An expats guide to surviving Lutyens Delhi
Lutyens Delhi was built for expats. British ones,specifically: those early 20th-century genteelfolk who knew exactly which fork was meant for eating crumpets while riding down the Rajpath in a horse-drawn carriage,and for whom the word genteelfolk was surely invented.
Because these expats had made a long ocean journey from home,Lutyens job was to make them comfortable in this strange land. Which is why he gave them so much room for strolling under lace parasols,for fanning themselves demurely,and for beginning every complaint about the weather and the natives with the phrase,I daresay. In other words,Lutyens built New Delhi specifically to insulate his expats from the actual Delhi around them.
Todays expats are different. They come in varieties far beyond Lutyens imperial mandate: theyre bhang-dazed hippies,budding middle management,Rhodes scholars,and grandmothers on packaged tours. They come to India for India,not for the Crown. And when they go to Lutyens Delhi,they generally go as tourists.
This article,then,provides the tips they need to survive their visit. (There are still expats who live in Lutyens Delhi,but this survival guide isnt for them if they can afford to live there,they probably dont need much help surviving the city.)
Watch your wallet: One hundred years ago,Lutyens Delhi was built to facilitate the extraction of wealth out of India and into England. Today,it exists to extract wealth out of your wallet into everyone elses. Hotel rooms,bottled water,taxi rides anything paid for here comes with a surcharge.
Shortly after my wife and I moved to south Delhi,we saw an ad for a street food festival at one of Lutyens Delhi’s fanciest hotels. We hadnt lived in India long enough to have braved actual street food,so we headed to this hotel,hoping to discover this chaat thing wed been reading so much about. We had expected the hotel to have handpicked Delhis finest street vendors,transplanted them to its manicured lawn,with filtered water and organic vegetables for them to make their magic. What we got were the aloo tikki and gol gappas wed soon learn to enjoy at Nizammudin Railway Station,except for 20 times above the market rate. Thats Lutyens Delhi for you.
Have an exit plan: We didnt own a car when we lived in Delhi; for us,autos and taxis sufficed. This arrangement failed us only when wed visit Lutyens Delhi. Thats because everyone else there has a car,a driver,and a second driver to drive the first one to the car which means autos and taxis dont ply there looking for fares.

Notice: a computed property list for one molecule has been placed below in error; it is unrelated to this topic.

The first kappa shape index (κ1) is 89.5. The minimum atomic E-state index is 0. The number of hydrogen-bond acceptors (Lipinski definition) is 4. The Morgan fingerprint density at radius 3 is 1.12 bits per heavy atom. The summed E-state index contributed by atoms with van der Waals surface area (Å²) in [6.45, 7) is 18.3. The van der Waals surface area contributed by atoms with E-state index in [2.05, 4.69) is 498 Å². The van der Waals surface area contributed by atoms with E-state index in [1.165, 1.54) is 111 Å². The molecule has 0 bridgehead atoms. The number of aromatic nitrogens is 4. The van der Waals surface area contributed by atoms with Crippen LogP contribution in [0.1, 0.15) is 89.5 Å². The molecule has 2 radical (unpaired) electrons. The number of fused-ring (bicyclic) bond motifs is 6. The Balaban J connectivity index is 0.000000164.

Those are long,empty,lonely boulevards when youre searching for autorickshaws to take you home,and all you can hear in the quiet of the night are the solitary autos put-putting half a mile away. When they finally chug into view,the dark shape in the passenger seat reminds you that next time,maybe you should remember to pay the driver who dropped you off,to wait.
Dont try to walk: Expats love to explore cities on foot. But dont try it here. Lutyen’s boulevards are mathematically precise and horticulturally identical,which means every street looks like every other street,with every roundabout offering five other directions of the same. Even the trees seem strategically placed to avoid shading the sidewalk. Its pleasant to look at from the back of a speeding vehicle,but its a long and blistery walk between any two points.
Dont assume historic means good: The marble and granite that Lutyens laid over 10 square miles of farms,villages,and bits of the Old City may be aesthetically pleasing,but expressly imperial: its specifically intended to intimidate anyone not travelling in a gold-plated,stallion-drawn carriage. His goal was to insulate the powerful from those over whom they have power. What could be more undemocratic than a capital designed for an empire? And how is the worlds largest democracy impacted by centring itself in 1911s equivalent of Mordor?
Fortunately,the expats for whom Lutyens built his Delhi no longer run the show. Those who go there today are driven by cultural curiosity,not by imperial decree. So if you decide to go for high tea to one of its fancy hotels,have some fun with history: deliberately eat your crumpets with the wrong fork. And then get very quiet. You hear that faint whirring sound? Thats Lutyens,spinning in his grave. Youre not the expat he wanted there.
Dave Prager is the author of Delirious Delhi: Inside Indias Incredible Capital